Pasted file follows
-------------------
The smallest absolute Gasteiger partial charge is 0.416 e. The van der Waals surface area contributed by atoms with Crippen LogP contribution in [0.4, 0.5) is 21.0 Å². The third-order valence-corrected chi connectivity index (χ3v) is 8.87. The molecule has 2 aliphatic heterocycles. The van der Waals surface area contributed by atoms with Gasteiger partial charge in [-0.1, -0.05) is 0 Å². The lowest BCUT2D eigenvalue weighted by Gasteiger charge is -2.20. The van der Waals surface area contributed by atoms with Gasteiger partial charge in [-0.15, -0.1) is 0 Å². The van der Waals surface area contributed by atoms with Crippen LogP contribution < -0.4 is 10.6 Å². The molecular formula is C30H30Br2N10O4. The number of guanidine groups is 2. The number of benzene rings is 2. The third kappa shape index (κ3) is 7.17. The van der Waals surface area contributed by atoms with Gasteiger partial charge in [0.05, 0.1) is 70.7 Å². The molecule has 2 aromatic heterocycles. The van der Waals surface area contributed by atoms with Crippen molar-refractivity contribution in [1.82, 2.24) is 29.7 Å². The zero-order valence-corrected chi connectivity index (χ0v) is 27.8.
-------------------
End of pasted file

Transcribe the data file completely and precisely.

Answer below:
The smallest absolute Gasteiger partial charge is 0.416 e. The van der Waals surface area contributed by atoms with Crippen LogP contribution in [0.4, 0.5) is 21.0 Å². The third-order valence-corrected chi connectivity index (χ3v) is 8.87. The molecule has 2 aliphatic heterocycles. The van der Waals surface area contributed by atoms with Gasteiger partial charge in [-0.1, -0.05) is 0 Å². The lowest BCUT2D eigenvalue weighted by Gasteiger charge is -2.20. The van der Waals surface area contributed by atoms with Gasteiger partial charge in [-0.15, -0.1) is 0 Å². The van der Waals surface area contributed by atoms with Crippen LogP contribution < -0.4 is 10.6 Å². The molecular formula is C30H30Br2N10O4. The number of guanidine groups is 2. The number of benzene rings is 2. The third kappa shape index (κ3) is 7.17. The van der Waals surface area contributed by atoms with Gasteiger partial charge in [0.05, 0.1) is 70.7 Å². The molecule has 2 aromatic heterocycles. The van der Waals surface area contributed by atoms with Crippen molar-refractivity contribution in [1.82, 2.24) is 29.7 Å². The zero-order valence-corrected chi connectivity index (χ0v) is 27.8.